In its single-largest contract for services or goods to date, freight logistics group Transnet has announced the awarding of a five-year, R15.5-billion fuel supply deal to nine black and women-owned companies.
Following a “rigorous, open and public” bidding process overseen by a committee of the board of directors, Afric Oil, Borutho Gas Supply, Gulfstream Energy, KZN Oils, Mzumbe Oil, NRW Trading & Logistics, Tlhokaina 21, Women Of Africa Fuels & Oils and Yem Yem Petroleum were contracted to service the parastatal’s fuel requirements over the next half-decade.
Speaking at a media briefing on Thursday, Public Enterprises Minister Malusi Gigaba said eight of the nine suppliers were 100% black-owned, while five were more than 80% women-owned and three were new entrants to the petrochemicals sector.
“The successful bidders were assessed on price – which accounted for half of the scoring – supplier development, broad-based black economic-empowerment (BBBEE) criteria and technical ability, among others.
“In addition, Transnet conducted a thorough assessment of the short-listed bidders to ensure that all of them had the required capability and capacity to service Transnet’s operational requirements,” he commented.
The contract would see the nine companies supplying homebase fuel for vehicles and road equipment in tanks installed at Transnet facilities across the country, as well as providing fuel for all diesel locomotives at Transnet sites.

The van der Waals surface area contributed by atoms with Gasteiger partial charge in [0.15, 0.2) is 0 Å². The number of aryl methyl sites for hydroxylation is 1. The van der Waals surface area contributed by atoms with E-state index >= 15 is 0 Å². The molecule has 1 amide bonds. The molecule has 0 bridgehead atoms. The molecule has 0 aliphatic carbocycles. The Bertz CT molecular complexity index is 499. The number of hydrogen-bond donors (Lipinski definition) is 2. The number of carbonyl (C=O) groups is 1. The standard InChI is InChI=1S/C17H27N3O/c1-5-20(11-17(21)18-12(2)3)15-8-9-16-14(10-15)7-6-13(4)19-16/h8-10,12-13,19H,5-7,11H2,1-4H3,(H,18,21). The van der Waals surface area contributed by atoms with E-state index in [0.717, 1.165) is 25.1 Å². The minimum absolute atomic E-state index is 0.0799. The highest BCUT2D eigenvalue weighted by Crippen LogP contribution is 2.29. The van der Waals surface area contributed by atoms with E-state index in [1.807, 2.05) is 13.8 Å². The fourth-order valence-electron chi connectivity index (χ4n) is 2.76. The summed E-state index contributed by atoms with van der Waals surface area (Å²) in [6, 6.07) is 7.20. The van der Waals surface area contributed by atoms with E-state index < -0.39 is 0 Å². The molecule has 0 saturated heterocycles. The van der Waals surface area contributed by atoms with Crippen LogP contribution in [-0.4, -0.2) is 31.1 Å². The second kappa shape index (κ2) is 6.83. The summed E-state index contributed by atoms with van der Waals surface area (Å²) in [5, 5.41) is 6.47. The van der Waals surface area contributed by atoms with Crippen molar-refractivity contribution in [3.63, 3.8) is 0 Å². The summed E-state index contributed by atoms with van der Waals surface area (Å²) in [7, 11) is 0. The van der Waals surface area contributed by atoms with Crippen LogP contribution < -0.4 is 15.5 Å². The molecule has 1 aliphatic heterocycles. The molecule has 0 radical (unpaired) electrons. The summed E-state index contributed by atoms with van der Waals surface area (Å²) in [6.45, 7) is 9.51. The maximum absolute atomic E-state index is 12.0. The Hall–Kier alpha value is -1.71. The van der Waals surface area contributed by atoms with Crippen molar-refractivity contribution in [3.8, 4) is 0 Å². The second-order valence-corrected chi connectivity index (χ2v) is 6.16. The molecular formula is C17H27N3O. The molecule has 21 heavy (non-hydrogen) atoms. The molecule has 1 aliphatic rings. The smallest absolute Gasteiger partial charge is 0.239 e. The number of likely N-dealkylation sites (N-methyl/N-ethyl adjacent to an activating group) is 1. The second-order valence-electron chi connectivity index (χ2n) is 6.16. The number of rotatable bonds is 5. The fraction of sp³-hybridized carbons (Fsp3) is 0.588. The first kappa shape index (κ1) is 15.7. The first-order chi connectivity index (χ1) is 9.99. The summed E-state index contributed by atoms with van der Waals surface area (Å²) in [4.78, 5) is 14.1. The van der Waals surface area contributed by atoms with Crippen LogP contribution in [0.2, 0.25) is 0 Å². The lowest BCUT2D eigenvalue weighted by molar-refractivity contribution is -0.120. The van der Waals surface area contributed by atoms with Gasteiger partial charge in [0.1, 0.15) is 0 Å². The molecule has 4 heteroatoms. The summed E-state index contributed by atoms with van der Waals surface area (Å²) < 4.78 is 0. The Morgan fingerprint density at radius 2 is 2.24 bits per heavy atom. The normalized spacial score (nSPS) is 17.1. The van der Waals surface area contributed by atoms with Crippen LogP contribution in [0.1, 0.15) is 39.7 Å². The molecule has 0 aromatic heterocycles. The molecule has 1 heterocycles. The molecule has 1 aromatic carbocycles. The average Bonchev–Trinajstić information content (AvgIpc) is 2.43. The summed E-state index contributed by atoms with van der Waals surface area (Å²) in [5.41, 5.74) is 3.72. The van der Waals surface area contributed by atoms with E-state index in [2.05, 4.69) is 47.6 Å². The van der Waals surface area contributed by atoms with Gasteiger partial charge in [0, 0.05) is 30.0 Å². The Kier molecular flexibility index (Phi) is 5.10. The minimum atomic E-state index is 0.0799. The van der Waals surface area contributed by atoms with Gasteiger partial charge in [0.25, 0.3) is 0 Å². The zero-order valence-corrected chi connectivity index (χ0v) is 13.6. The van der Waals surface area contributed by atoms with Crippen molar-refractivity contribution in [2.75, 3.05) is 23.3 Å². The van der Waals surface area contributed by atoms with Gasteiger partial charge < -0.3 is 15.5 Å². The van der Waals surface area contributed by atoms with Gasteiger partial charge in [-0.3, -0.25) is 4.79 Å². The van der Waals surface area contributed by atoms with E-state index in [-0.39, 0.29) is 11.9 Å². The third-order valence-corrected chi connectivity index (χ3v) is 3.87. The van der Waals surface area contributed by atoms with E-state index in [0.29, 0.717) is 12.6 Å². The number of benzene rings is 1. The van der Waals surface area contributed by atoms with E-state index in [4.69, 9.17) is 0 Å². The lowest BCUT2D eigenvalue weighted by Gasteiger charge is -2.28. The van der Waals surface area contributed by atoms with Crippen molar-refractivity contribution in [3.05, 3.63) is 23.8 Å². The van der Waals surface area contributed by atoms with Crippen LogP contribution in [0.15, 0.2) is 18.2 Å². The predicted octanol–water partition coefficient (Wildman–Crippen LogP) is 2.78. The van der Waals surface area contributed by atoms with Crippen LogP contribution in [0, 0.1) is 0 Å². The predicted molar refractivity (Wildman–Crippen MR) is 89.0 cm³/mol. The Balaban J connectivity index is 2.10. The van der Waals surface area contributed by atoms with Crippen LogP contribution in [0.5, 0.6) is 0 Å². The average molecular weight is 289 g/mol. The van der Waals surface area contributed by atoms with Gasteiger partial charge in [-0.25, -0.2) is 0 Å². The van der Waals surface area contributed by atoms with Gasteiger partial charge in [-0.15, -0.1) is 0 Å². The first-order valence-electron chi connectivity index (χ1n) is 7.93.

The deal also included the provision of marine diesel for port equipment, such as dredgers and tugboats.
Responding to concerns over the “premium” paid by the parastatal as a result of the contract, which, by Gigaba’s own admission, was extensively driven by the State’s longer-term transformational and developmental agenda, Transnet CFO Anoj Singh held that the financial scope of the contract was justified.
“Transformation doesn’t come without a cost. We evaluated the cost-benefit and are confident that the premium Transnet is paying is a good tradeoff. In fact, the deal was concluded at an amount slightly below that which we expected,” he noted.
Singh added that all the firms were vetted and had been subject to a physical due diligence process to prevent fronting.
“Retrospectively, we will continue to verify their [BBBEE and empowerment credentials] yearly,” he said.
Transnet would further leverage its nationwide enterprise development hubs to “train, monitor and mentor” the companies, said CEO Brian Molefe.
When questioned on whether the firms would procure fuel from local providers or from foreign companies, Molefe said the parastatal had not intimately investigated the procurement processes of each of the empowerment firms.
“We don’t know if they’re going to get fuel locally or overseas, as they each have different strategies. We only know what they’ve quoted us,” he stated.
Transnet had previously sourced fuel directly from oil majors Shell, Engen, BP Masana, Total, Sasol and KZN Oils.
The announcement from Transnet followed another recent empowerment-driven appointment by the transport group, which saw the appointment of a consortium led by South African professional services firm SekelaXabiso to manage Transnet’s internal audit function.
The value of this contract, which also extended over a five-year period, was R1.3-billion.